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How many of you have found your endgame holy grail headphone? - Page 4

post #46 of 105

I can say with confidence my sig is the end of my journey into the foreseeable future. I might even sell off part of it. 

post #47 of 105

Don't know about what my end game setup will be like yet, but the HD800 is very likely going to be my end game cans. I've tried the entire Audez'e & HiFiMan lineup, as well as K812 and have owned the T1 and so far I still yet to find a headphone that I would even consider as a secondary.

post #48 of 105

surprising that a headphone from half a decade ago is still the undisputed choice for many people. compared this to say, a 2014 GPU vs one from 5 years back.i also wonder when we will see a successor to the 800

post #49 of 105

Well there's no ceiling on GPU/CPU speed, at least not in the abstract. Games can always increase the resolution and add pixels and hell they can just require more processing power for no good reason. They can add more to the code and make more and more. I think we're hitting kind of a "ceiling" with headphone drivers. You can't get any clearer than the source material. What's going to be next is making them more compact and less tethered to giant desktop rigs for less money. Imagine a day when you can get an LCD-X that can be powered off of a smartphone and fold into a compact carrying case.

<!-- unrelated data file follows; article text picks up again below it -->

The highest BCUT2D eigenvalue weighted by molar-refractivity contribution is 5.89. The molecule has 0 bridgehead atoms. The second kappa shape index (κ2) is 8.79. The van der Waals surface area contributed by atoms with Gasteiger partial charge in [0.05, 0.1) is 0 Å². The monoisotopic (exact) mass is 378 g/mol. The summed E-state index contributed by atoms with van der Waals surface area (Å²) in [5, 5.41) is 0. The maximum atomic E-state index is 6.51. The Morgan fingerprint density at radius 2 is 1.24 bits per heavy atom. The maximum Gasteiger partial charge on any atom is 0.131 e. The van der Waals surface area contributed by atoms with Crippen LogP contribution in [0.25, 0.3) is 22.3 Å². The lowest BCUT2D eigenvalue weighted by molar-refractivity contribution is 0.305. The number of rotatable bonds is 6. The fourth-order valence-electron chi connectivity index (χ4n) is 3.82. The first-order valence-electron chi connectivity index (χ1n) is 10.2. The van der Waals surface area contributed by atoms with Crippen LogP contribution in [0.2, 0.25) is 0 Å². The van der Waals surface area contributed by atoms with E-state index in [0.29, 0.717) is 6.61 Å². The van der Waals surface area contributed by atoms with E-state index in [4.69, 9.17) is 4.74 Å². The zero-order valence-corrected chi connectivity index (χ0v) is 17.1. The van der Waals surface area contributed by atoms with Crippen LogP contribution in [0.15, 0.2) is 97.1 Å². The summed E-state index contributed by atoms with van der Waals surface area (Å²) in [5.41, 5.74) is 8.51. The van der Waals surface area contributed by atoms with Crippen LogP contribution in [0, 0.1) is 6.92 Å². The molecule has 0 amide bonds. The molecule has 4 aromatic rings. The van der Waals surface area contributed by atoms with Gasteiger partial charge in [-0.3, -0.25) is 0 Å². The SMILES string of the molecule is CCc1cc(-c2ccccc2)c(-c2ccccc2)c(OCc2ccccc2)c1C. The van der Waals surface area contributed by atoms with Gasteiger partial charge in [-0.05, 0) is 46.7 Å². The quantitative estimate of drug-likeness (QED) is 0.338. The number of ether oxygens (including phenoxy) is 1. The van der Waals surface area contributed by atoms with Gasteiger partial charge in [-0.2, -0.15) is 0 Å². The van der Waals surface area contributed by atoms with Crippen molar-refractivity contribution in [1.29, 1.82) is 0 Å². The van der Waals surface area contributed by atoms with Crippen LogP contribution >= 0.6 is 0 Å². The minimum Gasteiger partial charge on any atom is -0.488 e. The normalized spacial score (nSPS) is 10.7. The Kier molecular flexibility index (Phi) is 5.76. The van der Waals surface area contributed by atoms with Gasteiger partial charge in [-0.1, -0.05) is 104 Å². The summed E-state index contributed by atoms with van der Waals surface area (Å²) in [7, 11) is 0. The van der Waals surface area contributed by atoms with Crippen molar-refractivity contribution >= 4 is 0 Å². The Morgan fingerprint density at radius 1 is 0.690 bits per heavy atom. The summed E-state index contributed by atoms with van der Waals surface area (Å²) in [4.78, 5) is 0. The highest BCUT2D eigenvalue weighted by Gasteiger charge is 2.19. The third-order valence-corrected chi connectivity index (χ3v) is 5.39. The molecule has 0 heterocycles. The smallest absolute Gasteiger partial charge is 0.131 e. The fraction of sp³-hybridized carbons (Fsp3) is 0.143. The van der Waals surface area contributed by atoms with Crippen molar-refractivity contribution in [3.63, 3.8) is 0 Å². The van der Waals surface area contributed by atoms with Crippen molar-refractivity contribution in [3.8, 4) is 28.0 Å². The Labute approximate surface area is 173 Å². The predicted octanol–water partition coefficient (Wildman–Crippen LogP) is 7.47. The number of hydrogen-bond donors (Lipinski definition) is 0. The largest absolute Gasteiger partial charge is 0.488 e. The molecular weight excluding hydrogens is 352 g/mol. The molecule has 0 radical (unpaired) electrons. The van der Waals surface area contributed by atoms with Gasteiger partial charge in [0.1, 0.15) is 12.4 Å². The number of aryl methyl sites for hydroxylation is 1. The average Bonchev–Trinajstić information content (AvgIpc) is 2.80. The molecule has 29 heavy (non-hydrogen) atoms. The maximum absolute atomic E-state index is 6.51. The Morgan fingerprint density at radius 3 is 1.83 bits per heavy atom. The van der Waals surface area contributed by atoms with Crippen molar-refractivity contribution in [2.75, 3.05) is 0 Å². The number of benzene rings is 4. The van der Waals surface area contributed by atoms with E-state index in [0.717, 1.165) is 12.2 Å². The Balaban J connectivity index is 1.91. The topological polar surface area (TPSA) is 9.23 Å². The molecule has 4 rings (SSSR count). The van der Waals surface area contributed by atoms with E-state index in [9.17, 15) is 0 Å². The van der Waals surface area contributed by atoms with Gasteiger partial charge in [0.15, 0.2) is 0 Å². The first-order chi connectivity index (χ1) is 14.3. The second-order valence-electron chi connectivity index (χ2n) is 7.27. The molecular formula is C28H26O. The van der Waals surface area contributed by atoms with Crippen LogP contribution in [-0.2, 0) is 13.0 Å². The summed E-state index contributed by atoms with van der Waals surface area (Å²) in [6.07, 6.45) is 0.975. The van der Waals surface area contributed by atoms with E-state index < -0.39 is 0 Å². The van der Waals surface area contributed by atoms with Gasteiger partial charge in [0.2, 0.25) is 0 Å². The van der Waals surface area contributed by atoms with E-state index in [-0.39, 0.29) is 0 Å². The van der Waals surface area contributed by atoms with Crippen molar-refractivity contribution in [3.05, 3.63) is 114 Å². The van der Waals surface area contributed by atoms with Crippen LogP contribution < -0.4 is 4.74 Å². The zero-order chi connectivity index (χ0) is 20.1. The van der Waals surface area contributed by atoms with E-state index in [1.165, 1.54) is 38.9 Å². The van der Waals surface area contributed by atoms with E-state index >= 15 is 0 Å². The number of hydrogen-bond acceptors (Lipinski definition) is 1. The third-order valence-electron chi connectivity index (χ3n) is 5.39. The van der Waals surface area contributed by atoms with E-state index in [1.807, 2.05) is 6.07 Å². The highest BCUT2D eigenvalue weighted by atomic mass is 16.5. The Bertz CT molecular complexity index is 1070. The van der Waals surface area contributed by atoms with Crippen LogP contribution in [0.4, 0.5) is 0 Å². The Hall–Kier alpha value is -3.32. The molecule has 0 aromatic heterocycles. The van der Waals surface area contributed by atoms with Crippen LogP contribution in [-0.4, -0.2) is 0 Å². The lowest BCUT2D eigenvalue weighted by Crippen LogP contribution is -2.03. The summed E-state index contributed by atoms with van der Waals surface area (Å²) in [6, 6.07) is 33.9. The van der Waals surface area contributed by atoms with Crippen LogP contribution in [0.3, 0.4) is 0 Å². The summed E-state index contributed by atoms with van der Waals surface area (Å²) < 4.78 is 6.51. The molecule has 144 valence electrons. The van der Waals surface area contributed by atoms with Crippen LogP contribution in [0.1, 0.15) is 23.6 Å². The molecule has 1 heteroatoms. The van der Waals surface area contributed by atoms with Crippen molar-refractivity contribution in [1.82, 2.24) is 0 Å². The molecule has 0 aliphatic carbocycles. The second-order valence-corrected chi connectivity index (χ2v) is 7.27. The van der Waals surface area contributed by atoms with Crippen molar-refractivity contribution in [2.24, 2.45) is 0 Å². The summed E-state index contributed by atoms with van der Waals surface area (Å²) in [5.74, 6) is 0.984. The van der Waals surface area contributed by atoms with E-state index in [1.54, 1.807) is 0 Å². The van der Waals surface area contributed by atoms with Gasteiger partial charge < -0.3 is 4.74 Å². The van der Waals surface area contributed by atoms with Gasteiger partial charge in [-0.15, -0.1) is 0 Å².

post #50 of 105

good point. on the other hand, the HD800 is still considered technically superior to even today's flagships, which is unheard of in most other fields of hardware/technology. disclaimer: i have no idea what "technical superiority" entails because i don't know how to read specs

post #51 of 105
Quote:
Originally Posted by whentheclouds View Post
 

surprising that a headphone from half a decade ago is still the undisputed choice for many people. compared this to say, a 2014 GPU vs one from 5 years back.i also wonder when we will see a successor to the 800

 

Could be worse ... we can all be happy our favorite hobby isn't TOTL violins. 

post #52 of 105
There's no such thing IMHO.

Every design has inherent tradeoffs:

-Fun v shaped sound signatures are great at low volumes, but can become both strident and boomy at higher volumes.

-Bassy headphones are great for certain types of listening such as for action movie soundtracks, or hip hop, but can sound strangely exaggerated with other genres

-Treble emphasis can bring out detail at low volumes and with older recordings, but can lead to listener fatigue

-Closed headphones provide isolation and allow you to listen at lower volumes, but closed designs create echoes and resonances that are completely absent in open designs

-Open designs are inherently superior to closed, but leak sound and are impractical in any environment with ambient noise.